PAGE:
Oxford :, Oxford University Press,, .
xxi, 216 pages : illustrations, maps ; 24 cm.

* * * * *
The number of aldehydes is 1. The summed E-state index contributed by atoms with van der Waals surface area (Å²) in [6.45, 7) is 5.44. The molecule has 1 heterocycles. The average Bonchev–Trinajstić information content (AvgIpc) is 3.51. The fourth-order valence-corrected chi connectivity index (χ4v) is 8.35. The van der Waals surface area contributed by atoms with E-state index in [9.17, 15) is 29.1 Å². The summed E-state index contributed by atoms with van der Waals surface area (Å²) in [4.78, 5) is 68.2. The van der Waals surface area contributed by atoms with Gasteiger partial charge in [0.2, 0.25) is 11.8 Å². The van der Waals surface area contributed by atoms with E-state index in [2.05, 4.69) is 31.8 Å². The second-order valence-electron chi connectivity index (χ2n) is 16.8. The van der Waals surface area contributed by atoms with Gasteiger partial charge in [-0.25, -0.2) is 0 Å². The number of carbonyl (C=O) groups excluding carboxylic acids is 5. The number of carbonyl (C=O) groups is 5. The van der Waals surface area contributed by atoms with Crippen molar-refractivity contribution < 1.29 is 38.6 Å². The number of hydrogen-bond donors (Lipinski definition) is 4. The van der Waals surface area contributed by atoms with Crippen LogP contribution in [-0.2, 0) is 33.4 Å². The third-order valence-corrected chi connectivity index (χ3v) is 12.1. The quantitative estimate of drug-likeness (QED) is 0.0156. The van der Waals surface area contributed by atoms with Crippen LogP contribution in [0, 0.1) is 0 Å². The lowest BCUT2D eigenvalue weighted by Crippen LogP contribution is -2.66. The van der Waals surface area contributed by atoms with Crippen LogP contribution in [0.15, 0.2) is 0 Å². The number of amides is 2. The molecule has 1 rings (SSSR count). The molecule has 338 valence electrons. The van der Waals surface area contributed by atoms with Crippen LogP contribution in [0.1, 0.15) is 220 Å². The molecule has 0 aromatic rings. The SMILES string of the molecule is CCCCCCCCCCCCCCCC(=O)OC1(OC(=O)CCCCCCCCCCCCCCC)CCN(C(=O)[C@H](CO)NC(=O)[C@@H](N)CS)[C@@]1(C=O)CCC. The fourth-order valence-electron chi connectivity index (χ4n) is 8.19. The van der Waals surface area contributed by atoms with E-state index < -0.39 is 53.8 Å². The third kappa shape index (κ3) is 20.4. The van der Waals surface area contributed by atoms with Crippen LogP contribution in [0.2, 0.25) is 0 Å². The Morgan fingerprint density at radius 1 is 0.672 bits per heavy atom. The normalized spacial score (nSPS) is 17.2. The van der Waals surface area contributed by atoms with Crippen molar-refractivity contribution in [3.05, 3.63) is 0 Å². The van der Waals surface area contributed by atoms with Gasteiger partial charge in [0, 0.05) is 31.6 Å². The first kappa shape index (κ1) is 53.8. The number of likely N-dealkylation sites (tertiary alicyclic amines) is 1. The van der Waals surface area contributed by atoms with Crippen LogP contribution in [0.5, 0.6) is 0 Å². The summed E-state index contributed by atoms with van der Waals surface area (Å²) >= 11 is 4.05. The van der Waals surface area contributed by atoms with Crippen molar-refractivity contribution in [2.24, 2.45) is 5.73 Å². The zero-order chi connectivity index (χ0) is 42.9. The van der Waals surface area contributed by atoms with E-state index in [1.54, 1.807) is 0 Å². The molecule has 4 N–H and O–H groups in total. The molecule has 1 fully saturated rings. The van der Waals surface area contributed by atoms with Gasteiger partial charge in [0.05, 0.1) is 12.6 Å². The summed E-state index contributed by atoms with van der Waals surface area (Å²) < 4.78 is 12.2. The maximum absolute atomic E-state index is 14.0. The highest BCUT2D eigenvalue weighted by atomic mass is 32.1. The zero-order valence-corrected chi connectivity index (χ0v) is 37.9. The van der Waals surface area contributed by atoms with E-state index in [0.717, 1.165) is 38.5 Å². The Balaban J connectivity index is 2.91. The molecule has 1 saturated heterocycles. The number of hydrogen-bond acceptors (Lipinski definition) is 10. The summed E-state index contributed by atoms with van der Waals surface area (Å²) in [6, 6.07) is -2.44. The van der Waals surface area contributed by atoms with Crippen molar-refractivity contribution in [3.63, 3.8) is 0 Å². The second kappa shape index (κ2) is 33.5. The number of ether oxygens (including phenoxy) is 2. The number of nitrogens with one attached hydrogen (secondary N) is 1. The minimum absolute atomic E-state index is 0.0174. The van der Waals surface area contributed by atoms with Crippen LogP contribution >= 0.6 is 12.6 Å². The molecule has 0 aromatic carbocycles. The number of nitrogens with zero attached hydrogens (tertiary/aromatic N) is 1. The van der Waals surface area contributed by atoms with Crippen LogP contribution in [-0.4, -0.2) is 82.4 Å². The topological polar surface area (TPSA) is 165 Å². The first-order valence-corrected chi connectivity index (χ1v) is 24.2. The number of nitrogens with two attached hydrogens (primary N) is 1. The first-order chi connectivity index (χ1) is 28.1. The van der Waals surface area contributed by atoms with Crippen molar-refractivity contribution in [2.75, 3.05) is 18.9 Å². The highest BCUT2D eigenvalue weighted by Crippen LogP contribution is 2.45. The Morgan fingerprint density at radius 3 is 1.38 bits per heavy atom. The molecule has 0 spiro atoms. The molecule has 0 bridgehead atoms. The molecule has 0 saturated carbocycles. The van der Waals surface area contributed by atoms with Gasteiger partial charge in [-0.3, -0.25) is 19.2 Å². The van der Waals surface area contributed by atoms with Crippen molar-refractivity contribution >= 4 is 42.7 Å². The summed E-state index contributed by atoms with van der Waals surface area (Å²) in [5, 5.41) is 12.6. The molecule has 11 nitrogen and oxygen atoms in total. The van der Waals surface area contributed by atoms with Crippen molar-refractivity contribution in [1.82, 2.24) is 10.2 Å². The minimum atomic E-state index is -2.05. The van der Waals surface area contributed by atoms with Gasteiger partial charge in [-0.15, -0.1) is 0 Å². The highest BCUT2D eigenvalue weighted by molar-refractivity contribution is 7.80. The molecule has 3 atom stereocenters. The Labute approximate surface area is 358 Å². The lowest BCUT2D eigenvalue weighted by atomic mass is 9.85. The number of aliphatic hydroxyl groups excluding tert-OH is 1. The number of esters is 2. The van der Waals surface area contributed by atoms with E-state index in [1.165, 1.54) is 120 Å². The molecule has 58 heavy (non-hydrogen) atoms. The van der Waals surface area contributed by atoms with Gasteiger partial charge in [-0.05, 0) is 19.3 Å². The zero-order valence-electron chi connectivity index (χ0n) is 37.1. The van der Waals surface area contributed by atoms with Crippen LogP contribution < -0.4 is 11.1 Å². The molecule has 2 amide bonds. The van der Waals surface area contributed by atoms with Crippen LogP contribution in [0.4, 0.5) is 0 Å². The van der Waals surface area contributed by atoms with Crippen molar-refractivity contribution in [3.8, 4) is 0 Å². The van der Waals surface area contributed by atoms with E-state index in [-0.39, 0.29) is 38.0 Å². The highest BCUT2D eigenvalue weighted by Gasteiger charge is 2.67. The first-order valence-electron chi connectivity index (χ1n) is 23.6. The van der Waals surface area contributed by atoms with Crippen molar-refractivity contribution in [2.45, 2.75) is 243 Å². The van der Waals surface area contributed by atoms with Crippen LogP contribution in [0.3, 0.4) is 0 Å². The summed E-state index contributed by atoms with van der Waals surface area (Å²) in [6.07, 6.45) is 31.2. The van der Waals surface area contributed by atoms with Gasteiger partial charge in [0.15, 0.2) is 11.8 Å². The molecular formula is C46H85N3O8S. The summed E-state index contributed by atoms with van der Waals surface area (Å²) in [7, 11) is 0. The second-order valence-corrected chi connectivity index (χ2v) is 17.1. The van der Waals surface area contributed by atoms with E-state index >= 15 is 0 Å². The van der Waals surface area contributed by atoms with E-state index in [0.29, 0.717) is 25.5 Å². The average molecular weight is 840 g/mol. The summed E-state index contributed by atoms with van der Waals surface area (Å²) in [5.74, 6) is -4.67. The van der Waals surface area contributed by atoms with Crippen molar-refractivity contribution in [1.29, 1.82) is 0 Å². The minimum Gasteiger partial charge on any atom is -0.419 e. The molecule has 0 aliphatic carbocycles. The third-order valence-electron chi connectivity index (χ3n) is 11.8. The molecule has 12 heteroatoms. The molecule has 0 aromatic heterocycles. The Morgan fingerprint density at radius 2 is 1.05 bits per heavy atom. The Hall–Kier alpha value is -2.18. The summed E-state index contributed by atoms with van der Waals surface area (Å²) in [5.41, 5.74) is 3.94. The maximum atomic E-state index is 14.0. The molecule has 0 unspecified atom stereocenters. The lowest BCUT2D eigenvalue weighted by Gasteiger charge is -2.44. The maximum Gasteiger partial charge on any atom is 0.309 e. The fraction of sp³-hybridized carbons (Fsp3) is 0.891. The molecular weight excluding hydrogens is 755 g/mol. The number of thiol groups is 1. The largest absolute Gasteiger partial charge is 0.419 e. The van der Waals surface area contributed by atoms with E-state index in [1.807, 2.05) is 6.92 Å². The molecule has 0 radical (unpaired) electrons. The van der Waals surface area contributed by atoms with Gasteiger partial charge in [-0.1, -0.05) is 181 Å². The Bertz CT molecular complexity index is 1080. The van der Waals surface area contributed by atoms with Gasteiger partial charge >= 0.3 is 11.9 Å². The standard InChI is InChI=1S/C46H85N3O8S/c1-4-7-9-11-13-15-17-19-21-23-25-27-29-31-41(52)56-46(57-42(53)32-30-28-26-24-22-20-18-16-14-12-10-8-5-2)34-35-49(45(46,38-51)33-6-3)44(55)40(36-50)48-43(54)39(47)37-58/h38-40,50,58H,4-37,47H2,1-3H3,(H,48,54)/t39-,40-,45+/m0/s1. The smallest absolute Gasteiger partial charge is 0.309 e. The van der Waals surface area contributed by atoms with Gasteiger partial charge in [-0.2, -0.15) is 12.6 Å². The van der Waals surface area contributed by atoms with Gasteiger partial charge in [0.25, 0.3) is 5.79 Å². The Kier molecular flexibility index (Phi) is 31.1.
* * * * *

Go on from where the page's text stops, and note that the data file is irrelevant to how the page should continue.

The high society of Stuart England found Frances Coke Villiers, Viscountess Purbeck (1602-1645) an exasperating woman. She lived at a time when women were expected to obedient, silent, and chaste, but Frances displayed none of these qualities. Her determination to ignore convention contributed in no small measure to a live of high drama, one which encompassed kidnappings, secret rendezvous, an illegitimate child, accusations of black magic, imprisonments, disappearances, and exile, not to mention court appearances, high-speed chases, a jail-break, deadly disease, royal fury, and-- by turns-- religious condemnation and conversion. On one level a thrilling tale of love and sex, kidnapping and elopement, the life of Frances Coke Villiers is also the story of an exceptional woman, whose personal experiences intertwined with the court politics and religious disputes of a tumultuous and crucially formative period in English history.